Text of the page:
# Current in a inductor

1. Apr 15, 2010

### Angello90

1. The problem statement, all variables and given/known data
If the current in the inductor 10mH decreases exponentially from its
initial value of 14 A with a time constant of 3 seconds, what is the voltage
across the inductor at the instant when the current reaches 7 A?

2. Relevant equations
V(t)=L di/dt

3. The attempt at a solution
di = 7, dt=3
thus
V=(10e-3)(7/3)=0.0233v

Am I correct? Seems to be too simple for me

2. Apr 15, 2010

### xcvxcvvc

you have to use the equation for a discharging inductor in an RL circuit.
$$V=IR$$
$$V_{inductor} - V_{resistor} = 0$$
$$L\frac{di}{dt} = IR$$
$$\frac{R}{L}dt = \frac{di}{i}$$
$$\frac{Rt}{L}= ln(i) + c_1$$
$$i(t) = c_2e^{\frac{Rt}{L}}$$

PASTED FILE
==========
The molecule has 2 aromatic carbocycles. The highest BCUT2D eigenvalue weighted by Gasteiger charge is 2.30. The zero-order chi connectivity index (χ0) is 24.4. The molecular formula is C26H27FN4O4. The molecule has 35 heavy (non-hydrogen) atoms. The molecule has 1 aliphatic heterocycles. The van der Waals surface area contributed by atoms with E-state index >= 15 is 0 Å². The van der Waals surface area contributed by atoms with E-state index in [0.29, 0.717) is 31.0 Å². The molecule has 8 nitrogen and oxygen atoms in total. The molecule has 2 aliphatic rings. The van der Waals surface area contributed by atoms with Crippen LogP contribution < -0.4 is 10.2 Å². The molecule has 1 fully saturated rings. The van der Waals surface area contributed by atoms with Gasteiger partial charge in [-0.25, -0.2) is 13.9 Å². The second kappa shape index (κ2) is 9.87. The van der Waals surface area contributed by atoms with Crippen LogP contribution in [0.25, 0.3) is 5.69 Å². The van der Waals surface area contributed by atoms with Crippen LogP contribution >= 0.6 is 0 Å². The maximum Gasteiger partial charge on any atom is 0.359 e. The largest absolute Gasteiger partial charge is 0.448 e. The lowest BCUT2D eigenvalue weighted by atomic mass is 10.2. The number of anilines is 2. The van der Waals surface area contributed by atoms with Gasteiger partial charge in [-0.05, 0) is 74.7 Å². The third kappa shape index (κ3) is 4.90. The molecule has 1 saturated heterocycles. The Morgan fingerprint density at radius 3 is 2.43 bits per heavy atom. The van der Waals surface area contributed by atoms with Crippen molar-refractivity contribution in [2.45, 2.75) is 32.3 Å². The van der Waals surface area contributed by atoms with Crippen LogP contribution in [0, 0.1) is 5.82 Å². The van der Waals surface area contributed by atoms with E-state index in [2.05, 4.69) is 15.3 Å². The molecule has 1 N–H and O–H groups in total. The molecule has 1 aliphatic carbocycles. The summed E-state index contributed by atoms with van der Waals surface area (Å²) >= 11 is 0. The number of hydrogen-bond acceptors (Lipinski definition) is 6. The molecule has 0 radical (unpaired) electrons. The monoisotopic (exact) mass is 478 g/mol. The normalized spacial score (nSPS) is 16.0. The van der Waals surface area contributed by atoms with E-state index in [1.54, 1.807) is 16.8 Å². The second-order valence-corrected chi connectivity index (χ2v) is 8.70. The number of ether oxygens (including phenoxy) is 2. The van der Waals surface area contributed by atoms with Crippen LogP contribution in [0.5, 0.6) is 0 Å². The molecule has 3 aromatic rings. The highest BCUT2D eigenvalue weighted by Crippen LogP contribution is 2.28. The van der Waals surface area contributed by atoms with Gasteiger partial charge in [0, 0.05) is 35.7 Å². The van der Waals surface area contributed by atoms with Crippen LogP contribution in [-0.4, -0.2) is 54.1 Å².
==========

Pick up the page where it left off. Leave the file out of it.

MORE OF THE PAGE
$$c_2$$ is the initial current (which is given)

3. Apr 16, 2010

### Angello90

but there is no resistor in the circuit

4. Apr 16, 2010

### xcvxcvvc

We know that the time constant is equal to:
[tex]\frac{L}{R}[/tex[
Since the inductor has a time constant other than infinity, we know that there is a resistance. If resistance was zero, the time constant would be infinity, and the inductor would never lose current (i.e. it would never lose energy) since there would be no resistive losses.

Since we know L and Timeconsant, we can solve for resistance if you wanted to know it.

5. Apr 17, 2010

### Angello90

Ok now I get it. It's all about internal resistance right?

Thanks a lot xcvxcvc